- The Chamber supports the bipartisan infrastructure bill and opposes the reconciliation bill. The two should not be linked.
- Even though consumers' feelings about the economy dropped last month, people continued to spend.
- Raising taxes on companies doing business overseas will hurt American workers.
- Stock buybacks benefit all shareholders by increasing liquidity and reducing volatility.
- The Federal Reserve wants to hear from small businesses about their financing needs.
DEVELOPMENTS THAT MATTER
Chamber Fights for Infrastructure Bill and Opposes Damaging Tax and Spend Bill
Neil Bradley, Chamber Executive Vice President and Chief Policy Officer, appeared on C-SPAN
today to discuss the infrastructure and reconciliation bills before Congress.
We support the bipartisan infrastructure bill: “The Chamber is a strong supporter of the bipartisan infrastructure bill that invests trillions of dollars in our roads, bridges, broadband, and replacing lead water pipes. That bill got 69 bipartisan votes in the Senate. It was supposed to get a standalone vote in the House of Representatives last week. We want to see that bill pass,” Bradley said.
- Why it matters: “We supported it because America is long overdue in making investments in our infrastructure, whether it's congestion on our highways, potholes on our city streets, the lack of rural broadband for millions of Americans across the United States, or literally we still have lead pipes that bring water into people's homes, schools and daycare centers that are literally poisoning them. It's good for America, good for American families and it deserves to become law.”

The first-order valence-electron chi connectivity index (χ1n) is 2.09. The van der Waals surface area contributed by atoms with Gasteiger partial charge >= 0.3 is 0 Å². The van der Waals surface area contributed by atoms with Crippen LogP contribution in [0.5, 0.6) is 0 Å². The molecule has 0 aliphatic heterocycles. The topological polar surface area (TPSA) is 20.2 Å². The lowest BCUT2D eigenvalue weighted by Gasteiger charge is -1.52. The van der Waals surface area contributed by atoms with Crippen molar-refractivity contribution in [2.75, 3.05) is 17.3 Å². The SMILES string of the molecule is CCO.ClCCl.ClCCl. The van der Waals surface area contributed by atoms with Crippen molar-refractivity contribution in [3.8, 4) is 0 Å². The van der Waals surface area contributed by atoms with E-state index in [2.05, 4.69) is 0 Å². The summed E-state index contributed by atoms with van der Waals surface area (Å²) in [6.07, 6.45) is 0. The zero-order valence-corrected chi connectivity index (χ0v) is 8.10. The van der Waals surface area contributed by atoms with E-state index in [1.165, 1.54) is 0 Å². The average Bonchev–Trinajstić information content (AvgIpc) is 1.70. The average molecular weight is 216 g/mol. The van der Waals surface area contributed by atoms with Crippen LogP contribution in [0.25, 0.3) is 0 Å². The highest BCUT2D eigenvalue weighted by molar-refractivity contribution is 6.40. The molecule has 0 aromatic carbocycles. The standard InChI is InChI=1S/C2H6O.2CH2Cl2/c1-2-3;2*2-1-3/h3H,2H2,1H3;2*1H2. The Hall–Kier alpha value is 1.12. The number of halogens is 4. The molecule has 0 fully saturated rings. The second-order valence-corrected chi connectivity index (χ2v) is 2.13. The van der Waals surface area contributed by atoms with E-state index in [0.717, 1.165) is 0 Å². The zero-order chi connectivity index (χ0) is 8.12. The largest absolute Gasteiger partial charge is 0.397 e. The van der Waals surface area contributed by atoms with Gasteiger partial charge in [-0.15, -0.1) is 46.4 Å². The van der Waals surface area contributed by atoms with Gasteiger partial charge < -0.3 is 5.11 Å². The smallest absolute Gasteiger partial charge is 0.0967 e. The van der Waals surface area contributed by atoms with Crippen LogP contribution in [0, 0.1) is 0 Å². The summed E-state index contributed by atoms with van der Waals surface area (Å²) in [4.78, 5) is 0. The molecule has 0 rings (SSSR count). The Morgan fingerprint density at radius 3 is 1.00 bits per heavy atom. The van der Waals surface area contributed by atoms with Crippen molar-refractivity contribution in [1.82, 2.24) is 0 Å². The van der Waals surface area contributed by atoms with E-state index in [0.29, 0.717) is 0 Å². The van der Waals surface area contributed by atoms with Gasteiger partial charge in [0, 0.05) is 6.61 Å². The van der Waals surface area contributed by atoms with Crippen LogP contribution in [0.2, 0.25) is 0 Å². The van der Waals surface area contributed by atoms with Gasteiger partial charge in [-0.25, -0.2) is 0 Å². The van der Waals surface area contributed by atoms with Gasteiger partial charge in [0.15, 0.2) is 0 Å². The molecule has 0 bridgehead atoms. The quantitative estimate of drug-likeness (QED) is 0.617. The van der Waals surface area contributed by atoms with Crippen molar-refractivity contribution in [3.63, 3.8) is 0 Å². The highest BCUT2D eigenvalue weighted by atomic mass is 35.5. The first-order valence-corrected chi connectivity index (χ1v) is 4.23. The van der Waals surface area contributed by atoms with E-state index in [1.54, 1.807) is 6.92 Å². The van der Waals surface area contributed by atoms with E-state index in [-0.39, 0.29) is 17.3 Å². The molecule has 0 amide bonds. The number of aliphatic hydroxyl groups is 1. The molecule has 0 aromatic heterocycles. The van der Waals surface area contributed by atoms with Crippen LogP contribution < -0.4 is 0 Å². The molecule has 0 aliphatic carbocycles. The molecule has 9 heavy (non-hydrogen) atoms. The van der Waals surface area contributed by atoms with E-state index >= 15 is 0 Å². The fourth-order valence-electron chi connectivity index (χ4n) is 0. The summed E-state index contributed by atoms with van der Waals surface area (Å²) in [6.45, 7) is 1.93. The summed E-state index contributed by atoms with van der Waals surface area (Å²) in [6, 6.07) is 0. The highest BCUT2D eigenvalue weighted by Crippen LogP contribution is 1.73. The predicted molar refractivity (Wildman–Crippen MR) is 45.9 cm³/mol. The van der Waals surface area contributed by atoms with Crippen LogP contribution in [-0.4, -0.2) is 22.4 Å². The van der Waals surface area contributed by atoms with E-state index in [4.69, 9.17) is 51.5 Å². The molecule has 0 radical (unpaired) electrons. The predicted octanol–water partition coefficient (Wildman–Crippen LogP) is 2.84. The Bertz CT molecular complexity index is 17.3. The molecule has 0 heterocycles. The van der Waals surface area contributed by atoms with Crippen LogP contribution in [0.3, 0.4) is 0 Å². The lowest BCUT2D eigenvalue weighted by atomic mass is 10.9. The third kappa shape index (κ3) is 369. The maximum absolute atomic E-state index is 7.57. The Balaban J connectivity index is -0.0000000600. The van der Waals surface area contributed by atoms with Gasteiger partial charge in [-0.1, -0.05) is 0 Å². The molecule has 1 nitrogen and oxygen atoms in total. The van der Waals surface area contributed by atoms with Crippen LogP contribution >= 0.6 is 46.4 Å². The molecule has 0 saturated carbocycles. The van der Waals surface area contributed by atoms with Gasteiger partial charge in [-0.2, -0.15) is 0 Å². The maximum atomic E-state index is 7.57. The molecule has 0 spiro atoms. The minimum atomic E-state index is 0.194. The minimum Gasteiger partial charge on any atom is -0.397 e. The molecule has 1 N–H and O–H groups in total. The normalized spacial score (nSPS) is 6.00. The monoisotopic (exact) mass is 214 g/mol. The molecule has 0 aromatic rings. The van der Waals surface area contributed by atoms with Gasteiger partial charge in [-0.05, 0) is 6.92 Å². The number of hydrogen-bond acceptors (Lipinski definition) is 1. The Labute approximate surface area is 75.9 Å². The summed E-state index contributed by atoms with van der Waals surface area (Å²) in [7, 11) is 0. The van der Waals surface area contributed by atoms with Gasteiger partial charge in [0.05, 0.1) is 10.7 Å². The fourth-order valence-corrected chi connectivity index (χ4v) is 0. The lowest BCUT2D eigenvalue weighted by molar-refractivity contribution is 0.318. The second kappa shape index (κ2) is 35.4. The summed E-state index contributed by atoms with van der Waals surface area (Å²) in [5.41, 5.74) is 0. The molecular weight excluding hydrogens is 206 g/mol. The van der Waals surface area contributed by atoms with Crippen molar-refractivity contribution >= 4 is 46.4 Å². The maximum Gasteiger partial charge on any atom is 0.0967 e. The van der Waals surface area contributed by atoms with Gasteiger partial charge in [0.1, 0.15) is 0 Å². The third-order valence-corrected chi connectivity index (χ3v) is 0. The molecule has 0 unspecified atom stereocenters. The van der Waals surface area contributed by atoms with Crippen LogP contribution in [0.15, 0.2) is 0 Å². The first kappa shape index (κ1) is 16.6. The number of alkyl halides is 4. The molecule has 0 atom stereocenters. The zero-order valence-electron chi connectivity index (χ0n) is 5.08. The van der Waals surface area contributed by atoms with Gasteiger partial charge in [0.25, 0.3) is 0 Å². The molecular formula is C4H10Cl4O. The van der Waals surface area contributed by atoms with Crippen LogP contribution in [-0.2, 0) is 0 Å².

We oppose the reconciliation bill: “Whether we're talking about $2 trillion or $3.5 trillion, you're talking about a record level of government spending,” Bradley said. “That's going to contribute to inflation, higher prices for consumers, and it's partially funded by punitive taxes, both on investors, on small businesses, and midsize and large businesses in a way that we believe will destroy the current economic recovery.”
- “We need to get America back working again. We need to get control of inflation. This bill would take us in the exact opposite direction.”
We absolutely oppose linking the two bills: “The President and the Democratic leadership sought to link the bipartisan infrastructure bill to the partisan tax and spend reconciliation bill. We oppose that linkage, and we're not going to change our position on reconciliation just because of our support for infrastructure.”
Bottom line: “I hope that the President and the Democratic leadership come to the realization that linking to these two bills only means that nothing gets done–that we don't replace those lead water pipes or fix those deteriorating bridges,” Bradley warned.
Consumer Spending and Inflation Rose in August
Data from the Bureau of Economic Analysis
(BEA) from last week showed that spending rose 0.8% in August. Many expected much less growth, or even a decline. Spending dropped more than originally estimated in July, falling by 0.5%, though. Also encouraging was that spending on services rose 0.6%. Many feared that the surge in Delta would cause consumers to spend much less on services.
Why it matters: Fears of a rapidly deteriorating economy may have been premature. Even with a shocking drop in consumers’ feelings about the economy, they continued to spend last month.
But: Inflation rose again–0.4% on the month and 4.3% on annual basis. That means in real terms spending rose 0.4%. PCE inflation is the Fed’s preferred measure of price changes. It has leveled off the last few months, however it remains at an elevated level. The slowing of the rise is good news, but if inflation persists at this level for a long period the Fed will have to address it, likely by raising rates and wringing liquidity out of the financial system.